Canadian Medical Association

The World Health Organization has identified climate change as this century’s single biggest health threat. 

Canada is at particular risk — warming at more than twice the global rate. Indigenous, black and other marginalized communities are being hit the hardest, whether due to wildfires, rising sea levels and receding shorelines on traditional territories, or flooding and heat domes in crowded urban centres.

And for physicians, extreme climate events are making patients sicker and reducing care options.

The health system itself is part of the problem.

It’s responsible for 4.6% of Canada’s total greenhouse gas (GHG) emissions — which is more than both aviation and shipping — making us one of the worst health care polluters per capita in the world.

But the CMA believes our profession can help heal the planet and support a healthier population by doing care differently — cutting emissions and responding to the climate shocks already affecting patients and providers.

We have the opportunity to not only help every patient we ever treat, but every person who will ever be born. What you do matters.

— Dr. Courtney Howard, climate change and health researcher

Our work on sustainable health systems

The CMA is advocating for environmentally sustainable health systems in Canada, with a focus on reaching net zero by 2050.

Our new policy on environmentally sustainable health systems in Canada includes recommendations on climate adaptation, resilience, emergency preparedness and net-zero targets, and outlines actions governments, health administrators and practitioners can take — from reducing waste to rethinking health infrastructure — across the continuum of care.

The CMA and our subsidiaries are also divesting from stakes in energy companies whose primary business relies on fossil fuels  – on track to reach a net-zero GHG emissions investment portfolio by 2050.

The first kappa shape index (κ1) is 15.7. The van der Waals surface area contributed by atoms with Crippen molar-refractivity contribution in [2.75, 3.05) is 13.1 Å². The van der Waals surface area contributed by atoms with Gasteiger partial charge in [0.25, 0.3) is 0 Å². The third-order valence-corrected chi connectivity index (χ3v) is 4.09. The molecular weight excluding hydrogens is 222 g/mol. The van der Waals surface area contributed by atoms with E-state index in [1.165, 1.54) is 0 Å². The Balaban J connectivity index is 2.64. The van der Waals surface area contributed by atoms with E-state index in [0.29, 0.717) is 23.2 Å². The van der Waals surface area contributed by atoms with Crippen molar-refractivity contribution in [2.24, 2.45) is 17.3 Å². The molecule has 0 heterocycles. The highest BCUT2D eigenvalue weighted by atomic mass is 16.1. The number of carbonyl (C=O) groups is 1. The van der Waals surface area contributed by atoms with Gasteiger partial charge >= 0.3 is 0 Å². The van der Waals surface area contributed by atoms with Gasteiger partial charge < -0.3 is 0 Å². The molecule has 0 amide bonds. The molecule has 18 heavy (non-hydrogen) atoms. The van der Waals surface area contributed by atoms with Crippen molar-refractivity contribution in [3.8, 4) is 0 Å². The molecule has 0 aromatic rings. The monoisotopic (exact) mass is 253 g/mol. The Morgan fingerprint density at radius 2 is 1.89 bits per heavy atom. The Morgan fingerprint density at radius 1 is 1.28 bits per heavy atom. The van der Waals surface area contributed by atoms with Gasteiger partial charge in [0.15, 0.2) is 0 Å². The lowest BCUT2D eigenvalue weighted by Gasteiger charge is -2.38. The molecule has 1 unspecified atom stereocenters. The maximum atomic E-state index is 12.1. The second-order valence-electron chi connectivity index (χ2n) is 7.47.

More broadly, the CMA is a stakeholder in Canada’s First National Adaptation Strategy, providing recommendations to address the health impacts of climate change and climate resilient health systems.

In addition, we partner yearly with The Lancet to produce a report with targeted recommendations to address climate change and human health in Canada.

Video Transcript

Climate change is a growing health threat.

Canada isn’t ready.

2023 was the worst wildfire season in Canada’s history.

Every province and territory was affected.

It’s just one of the many climate shocks already affecting health and health workers.

And Canada is warming twice as fast as the rest of the planet.

Current health threats may intensify.

Extreme heat can damage the brain, the central nervous system and other organs.

Climate-related anxiety and depression are increasing.

New threats may emerge.

The health workforce is already in crisis across the country.

About half of Canada’s health care facilities are more than 50 years old, – ill-equipped to operate through climate emergencies.

Our health system is part of the problem, accounting for more greenhouse gas emissions than aviation and shipping.